March 15, 2007 2:52am CST
If all time is relative, there can be no such concept as the present, even as a series of infinitesimal linked moments. How can we comprehend the period before 'time' ?
1 person likes this
1 response
@aries_0325 (3062)
• Philippines
15 Mar 07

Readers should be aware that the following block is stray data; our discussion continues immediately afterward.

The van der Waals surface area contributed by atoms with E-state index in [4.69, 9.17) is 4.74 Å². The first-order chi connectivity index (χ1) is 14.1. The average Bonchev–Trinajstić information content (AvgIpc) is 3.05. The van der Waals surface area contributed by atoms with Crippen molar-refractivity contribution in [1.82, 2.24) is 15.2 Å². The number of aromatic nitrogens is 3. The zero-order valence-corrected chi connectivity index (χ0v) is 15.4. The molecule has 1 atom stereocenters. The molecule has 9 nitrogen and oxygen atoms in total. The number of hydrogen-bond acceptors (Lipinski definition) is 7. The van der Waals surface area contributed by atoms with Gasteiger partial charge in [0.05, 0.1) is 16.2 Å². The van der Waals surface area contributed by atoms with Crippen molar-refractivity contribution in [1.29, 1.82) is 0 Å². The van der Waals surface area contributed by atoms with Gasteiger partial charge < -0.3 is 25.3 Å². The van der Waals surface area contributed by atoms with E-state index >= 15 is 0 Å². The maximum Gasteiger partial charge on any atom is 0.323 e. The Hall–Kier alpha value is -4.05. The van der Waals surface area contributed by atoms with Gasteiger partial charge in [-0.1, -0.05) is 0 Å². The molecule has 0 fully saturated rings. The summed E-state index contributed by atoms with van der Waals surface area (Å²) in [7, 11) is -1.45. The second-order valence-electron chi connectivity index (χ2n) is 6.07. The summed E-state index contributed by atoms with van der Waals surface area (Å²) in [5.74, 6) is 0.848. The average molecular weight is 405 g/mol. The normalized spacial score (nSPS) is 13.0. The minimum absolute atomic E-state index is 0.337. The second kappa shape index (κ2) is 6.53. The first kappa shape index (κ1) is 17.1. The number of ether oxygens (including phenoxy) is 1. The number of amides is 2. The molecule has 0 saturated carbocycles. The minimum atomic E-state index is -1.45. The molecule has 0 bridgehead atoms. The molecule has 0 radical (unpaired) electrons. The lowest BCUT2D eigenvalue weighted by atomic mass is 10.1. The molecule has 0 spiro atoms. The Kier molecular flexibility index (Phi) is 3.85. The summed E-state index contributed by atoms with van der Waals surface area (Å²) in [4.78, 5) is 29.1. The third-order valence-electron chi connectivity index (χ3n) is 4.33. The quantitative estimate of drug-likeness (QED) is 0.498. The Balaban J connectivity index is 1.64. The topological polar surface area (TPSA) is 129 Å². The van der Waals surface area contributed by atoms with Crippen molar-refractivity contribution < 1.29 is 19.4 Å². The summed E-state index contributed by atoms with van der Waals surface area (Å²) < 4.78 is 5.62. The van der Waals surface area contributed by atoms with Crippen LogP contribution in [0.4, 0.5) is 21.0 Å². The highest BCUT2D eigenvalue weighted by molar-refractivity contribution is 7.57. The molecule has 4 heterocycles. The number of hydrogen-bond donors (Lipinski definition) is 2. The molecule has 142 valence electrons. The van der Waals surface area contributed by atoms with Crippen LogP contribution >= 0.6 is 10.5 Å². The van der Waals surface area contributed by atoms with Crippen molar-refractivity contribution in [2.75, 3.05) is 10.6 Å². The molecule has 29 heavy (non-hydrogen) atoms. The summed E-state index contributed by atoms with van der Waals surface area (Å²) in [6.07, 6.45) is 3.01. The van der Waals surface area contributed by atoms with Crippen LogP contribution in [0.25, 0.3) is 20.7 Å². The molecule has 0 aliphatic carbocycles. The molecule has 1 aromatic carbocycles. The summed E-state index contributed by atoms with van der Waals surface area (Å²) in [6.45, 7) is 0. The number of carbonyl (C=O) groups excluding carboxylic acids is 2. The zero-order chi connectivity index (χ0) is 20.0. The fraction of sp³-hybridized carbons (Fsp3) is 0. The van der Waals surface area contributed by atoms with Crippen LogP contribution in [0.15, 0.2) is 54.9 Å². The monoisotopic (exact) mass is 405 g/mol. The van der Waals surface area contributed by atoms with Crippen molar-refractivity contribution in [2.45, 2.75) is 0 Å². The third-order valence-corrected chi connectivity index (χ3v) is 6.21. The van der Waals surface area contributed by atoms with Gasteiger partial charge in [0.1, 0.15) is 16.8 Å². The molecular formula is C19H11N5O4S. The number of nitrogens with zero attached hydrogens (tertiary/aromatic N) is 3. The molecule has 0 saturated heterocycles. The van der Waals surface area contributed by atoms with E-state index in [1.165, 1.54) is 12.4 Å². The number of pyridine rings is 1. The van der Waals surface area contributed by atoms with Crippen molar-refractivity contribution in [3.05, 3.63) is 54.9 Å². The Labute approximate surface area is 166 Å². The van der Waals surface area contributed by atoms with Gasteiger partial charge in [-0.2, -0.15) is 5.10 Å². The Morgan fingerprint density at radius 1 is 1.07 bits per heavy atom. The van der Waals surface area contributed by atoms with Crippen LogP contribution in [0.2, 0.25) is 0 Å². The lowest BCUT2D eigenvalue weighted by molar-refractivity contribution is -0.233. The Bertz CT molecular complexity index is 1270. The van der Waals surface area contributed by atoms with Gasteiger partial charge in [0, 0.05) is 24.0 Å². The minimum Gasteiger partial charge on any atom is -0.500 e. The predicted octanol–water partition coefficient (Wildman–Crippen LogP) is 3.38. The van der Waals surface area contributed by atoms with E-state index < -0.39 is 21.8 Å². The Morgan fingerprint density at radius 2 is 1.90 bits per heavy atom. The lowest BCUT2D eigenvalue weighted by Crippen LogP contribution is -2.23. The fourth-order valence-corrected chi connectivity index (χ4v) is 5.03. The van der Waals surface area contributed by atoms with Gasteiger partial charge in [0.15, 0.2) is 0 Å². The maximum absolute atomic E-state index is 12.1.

I think you’ve stumbled across a common misconception regarding the special theory of relativity. Said theory has it’s name as it speaks of observers RELATIVE to one another observing the same event for example. You can think of it the following way: We’re al equipped with a clock that measures what is called our eigen-time (own-time). That clock always ticks away with the same distance between seconds no matter WHAT you do. But if you start moving relative to me, the time I see on your clock will start to run slower. The faster you go, the slower your clock will run SEEN BY ME. You will stay claim your clock is running as always. Did that help? The present: Physically defined it’s the instant between past and present, and as such non-existent. But when you and I talk about present, we usually mean a small area of time CENTERED around the physical present. Before the Big Bang, there was no time. We CAN’T comprehend that, just as we can’t really comprehend infinity either. BEFORE is a temporal concept, so without time, the word looses it’s meaning. However can you theoretically grasp the IDEA of no time, you can also grasp how Big Bang could occur.